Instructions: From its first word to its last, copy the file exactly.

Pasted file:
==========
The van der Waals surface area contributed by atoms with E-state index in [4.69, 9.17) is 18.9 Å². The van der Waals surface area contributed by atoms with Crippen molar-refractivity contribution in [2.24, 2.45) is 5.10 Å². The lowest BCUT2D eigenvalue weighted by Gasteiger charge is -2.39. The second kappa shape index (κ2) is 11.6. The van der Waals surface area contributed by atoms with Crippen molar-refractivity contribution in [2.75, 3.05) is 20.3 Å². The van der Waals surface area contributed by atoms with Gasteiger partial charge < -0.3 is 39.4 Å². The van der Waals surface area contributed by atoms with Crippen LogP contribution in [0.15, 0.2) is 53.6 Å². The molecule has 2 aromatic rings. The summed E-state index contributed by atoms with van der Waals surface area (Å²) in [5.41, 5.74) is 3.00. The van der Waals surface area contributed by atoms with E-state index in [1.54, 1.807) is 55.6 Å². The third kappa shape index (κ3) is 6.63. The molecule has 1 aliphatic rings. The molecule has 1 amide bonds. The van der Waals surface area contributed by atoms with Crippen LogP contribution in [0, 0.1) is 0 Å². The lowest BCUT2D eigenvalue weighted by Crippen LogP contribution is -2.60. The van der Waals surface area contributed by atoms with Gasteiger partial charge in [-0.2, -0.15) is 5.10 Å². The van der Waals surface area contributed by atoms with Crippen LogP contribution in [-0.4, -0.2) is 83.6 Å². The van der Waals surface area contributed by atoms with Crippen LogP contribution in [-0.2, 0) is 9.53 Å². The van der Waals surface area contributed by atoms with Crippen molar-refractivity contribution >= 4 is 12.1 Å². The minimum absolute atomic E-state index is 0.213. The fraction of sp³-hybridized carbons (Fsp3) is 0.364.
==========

The van der Waals surface area contributed by atoms with E-state index in [4.69, 9.17) is 18.9 Å². The van der Waals surface area contributed by atoms with Crippen molar-refractivity contribution in [2.24, 2.45) is 5.10 Å². The lowest BCUT2D eigenvalue weighted by Gasteiger charge is -2.39. The second kappa shape index (κ2) is 11.6. The van der Waals surface area contributed by atoms with Crippen molar-refractivity contribution in [2.75, 3.05) is 20.3 Å². The van der Waals surface area contributed by atoms with Gasteiger partial charge < -0.3 is 39.4 Å². The van der Waals surface area contributed by atoms with Crippen LogP contribution in [0.15, 0.2) is 53.6 Å². The molecule has 2 aromatic rings. The summed E-state index contributed by atoms with van der Waals surface area (Å²) in [5.41, 5.74) is 3.00. The van der Waals surface area contributed by atoms with E-state index in [1.54, 1.807) is 55.6 Å². The third kappa shape index (κ3) is 6.63. The molecule has 1 aliphatic rings. The molecule has 1 amide bonds. The van der Waals surface area contributed by atoms with Crippen LogP contribution in [0, 0.1) is 0 Å². The lowest BCUT2D eigenvalue weighted by Crippen LogP contribution is -2.60. The van der Waals surface area contributed by atoms with Gasteiger partial charge in [-0.2, -0.15) is 5.10 Å². The van der Waals surface area contributed by atoms with Crippen LogP contribution in [-0.4, -0.2) is 83.6 Å². The van der Waals surface area contributed by atoms with Crippen LogP contribution in [-0.2, 0) is 9.53 Å². The van der Waals surface area contributed by atoms with Crippen molar-refractivity contribution >= 4 is 12.1 Å². The minimum absolute atomic E-state index is 0.213. The fraction of sp³-hybridized carbons (Fsp3) is 0.364.